good reason why a considerable save
cannot be had from this source.
With the cutting off of the extra
week of court in the fall our court
expenses will be less this year than
heretofore,and the county is mna fair
prospect to shake off her debt and
et where she ougbt to be.
Judge of Probate Windham's Com
mission was sent to him last Satur
day and he is now in full charge of
The County Court bill passed the
Senate and although its author
laimed it would save the tax payers
more money, Clarendon's Senator
could not see it in that light, as the
bill required a salary of one thous
ands dollars for a county judge, thre~e
hundred dollars for a county solici
tor and three hundred mo e for a~n
official stenograper; the jurisdictin
of the court does not extend to the
trial of causes where the title of land
was involved, so when the bill was
about to pass Clarendon's Senator
had this county exempted upon the
ground that we did not care at this
time to indulge in such a luxury, and
we were not disposed to pension
some lawyer who wanted a judge
There is a bill now before the
Senate to encourage the erection of
factories in this State, and to do so
the factories are to be exempted from
taxation for a period of five years.
Clarendon's Senator will oppose the
measure upon the ground, that it
will fail of its purpose, besides it is
unjust to other taxpayers, and if the
bill goes to a second reading he will
amend the title of the act and bill,
by an encouragement to tobacco
planters, that they be also exempt.
Our tobacco culture is still in its ex
perimental stage, and we need some
thing in this country to take the
place of cotton; if the friends of the
big syndicates can ask for tax ex
emptions we will not be too modest
to ask for exemptions for the encour
agement of those who are nearer to
us than the factory people are.
The redistricting bill is now in the
Senate, but we believe we will be
able to prevent its passage. It is a
useless measure and in our judgment
it was conceived to help an aspirant
get to Congress where he could
make $5000 a year. There is no de
mand on the part of the people for
such a measure, certain it is that the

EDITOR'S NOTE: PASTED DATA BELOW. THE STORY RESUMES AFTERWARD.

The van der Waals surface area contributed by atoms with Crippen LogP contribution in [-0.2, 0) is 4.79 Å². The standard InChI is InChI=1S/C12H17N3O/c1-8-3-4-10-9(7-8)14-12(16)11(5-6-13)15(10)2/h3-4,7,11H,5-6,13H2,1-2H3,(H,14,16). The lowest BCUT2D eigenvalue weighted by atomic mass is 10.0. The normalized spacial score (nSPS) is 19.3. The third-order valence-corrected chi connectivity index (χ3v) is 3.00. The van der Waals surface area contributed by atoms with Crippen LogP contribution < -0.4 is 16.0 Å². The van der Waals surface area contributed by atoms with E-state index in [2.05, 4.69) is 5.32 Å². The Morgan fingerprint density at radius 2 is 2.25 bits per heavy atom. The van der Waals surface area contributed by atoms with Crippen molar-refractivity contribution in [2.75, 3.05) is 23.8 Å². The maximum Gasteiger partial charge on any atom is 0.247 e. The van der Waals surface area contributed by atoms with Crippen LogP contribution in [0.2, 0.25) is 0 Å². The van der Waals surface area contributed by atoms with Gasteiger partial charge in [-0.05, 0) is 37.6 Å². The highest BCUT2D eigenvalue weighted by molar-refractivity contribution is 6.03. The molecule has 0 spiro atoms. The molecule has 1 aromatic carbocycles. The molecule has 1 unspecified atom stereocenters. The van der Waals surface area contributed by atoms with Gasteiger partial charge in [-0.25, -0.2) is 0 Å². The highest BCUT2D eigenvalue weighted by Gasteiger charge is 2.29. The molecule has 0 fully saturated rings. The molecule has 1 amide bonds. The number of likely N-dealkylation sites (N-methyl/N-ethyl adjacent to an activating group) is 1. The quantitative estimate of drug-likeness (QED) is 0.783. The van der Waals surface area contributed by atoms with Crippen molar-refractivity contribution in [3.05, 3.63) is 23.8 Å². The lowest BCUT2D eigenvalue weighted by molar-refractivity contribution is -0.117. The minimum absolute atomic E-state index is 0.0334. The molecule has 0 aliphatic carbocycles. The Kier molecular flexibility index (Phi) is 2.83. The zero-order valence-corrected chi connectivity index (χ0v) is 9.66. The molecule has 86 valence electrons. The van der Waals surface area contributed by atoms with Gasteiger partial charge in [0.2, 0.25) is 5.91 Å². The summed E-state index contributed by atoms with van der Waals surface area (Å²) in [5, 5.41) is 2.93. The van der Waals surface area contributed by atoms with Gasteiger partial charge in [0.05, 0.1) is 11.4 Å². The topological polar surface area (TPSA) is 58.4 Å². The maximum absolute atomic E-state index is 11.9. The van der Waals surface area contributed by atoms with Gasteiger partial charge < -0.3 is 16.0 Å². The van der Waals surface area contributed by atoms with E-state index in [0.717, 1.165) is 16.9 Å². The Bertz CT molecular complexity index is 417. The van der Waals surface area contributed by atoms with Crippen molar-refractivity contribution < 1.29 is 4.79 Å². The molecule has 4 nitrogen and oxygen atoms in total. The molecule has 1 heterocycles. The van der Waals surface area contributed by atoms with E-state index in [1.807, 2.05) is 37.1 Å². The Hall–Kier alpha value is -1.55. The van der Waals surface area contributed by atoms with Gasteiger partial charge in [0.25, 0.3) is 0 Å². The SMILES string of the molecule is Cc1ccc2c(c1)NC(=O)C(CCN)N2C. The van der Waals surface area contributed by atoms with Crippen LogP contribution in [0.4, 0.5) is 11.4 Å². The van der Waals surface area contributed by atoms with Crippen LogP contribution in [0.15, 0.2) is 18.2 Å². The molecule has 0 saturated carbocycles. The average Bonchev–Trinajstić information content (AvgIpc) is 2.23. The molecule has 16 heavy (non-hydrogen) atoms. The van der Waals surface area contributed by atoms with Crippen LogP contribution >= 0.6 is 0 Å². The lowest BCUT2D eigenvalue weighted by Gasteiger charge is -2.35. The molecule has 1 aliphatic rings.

people of this county do not want it;
we are satistied to remain where we
are and where we have been for lo
these many years and ir a man can
not get to Congress as the districts
are now arranged let h~m stay at
There were many expressions of
regret when the news of Mr. Moses
Levi's death reached here.
Solicitor Wilson is missed at the
engrossing department; !.e was forced
to leave on account ,.f court at
For Infants and Children.
He Kind You Have Alway Bought
How ]ittle a man knows of Is
conniymen,-unless lhe lives in a
F-or La (Urippe.
Thomas W bittielud & Co ,240 Wabash
avenue, corner Jackson street, one of Chic
ago's olde-st and most prominent druggists,
recommend Chamberain's Cough Rtemedy
for la grippe, as it not only gives a
prmpt and compjlete relief. but also count
eracts any ten dency of la grippe to result
in pneumonia. Foc sale by 13. B. Loryea,
Horiible agony is caused by piles, burns
an I skin discast s. These! are. it-medi.1tely
raieved and qiicvkly cured by DeWitt's
Witch Hazel -alve. Beware of wortble .s
imitations. R U Loryea. Manning; L W
Nettles, Foreston; H L Wilson, Jordan.
The canal-boat mule would never
get along if he didn't have a pull.
A sluggish Liver causes drowsiness, leth
argy and a f, ig of apathy. Dr. M A
immons live'r md~iine ar'-es the liver,
ant *'hverful i argy suLce. gSsluggishness.
Sold by Dr. M Brockin gn.
There's nothing that bores it atan
who is in love mnore tIau a crowd'..
'ul Pei rr : Columbus, Ga., suffre.d ag
or.y for thirty y'ars, and then curedl his
piles by using DeWitt's Witch Haz, i "8ave.
It heais iryj uries and skin distaset-- like
11uagIe. R B Lor~ve.-, Mlannin~g; L, WV Nt
ties, Foreton; i1 L Wilson, Jordan.
It hurts a person less to be liEd
about than it does to lie about oth
Ih aring down sensations, internal heat
and female w.Akness-s are cured by use
of Simmnus Sqiaw Viue Wine or Tablets.
Sold by Dr. N% M Brockin ton.
It isn't always the most promising
man who pays his debts.
Don't wreck a life! From girlhood to
womanhood the moitily courses should be
regulated with Simuoris Squaw Vine Wine
or Tablets. Sold by Dr. W M Brockinton.
Cupid can see the bilver lining of
the darkest cloud.
Mr. S A Fackler, editor <.f the Micanopy
(Fla.) Hustler, with his wife and children,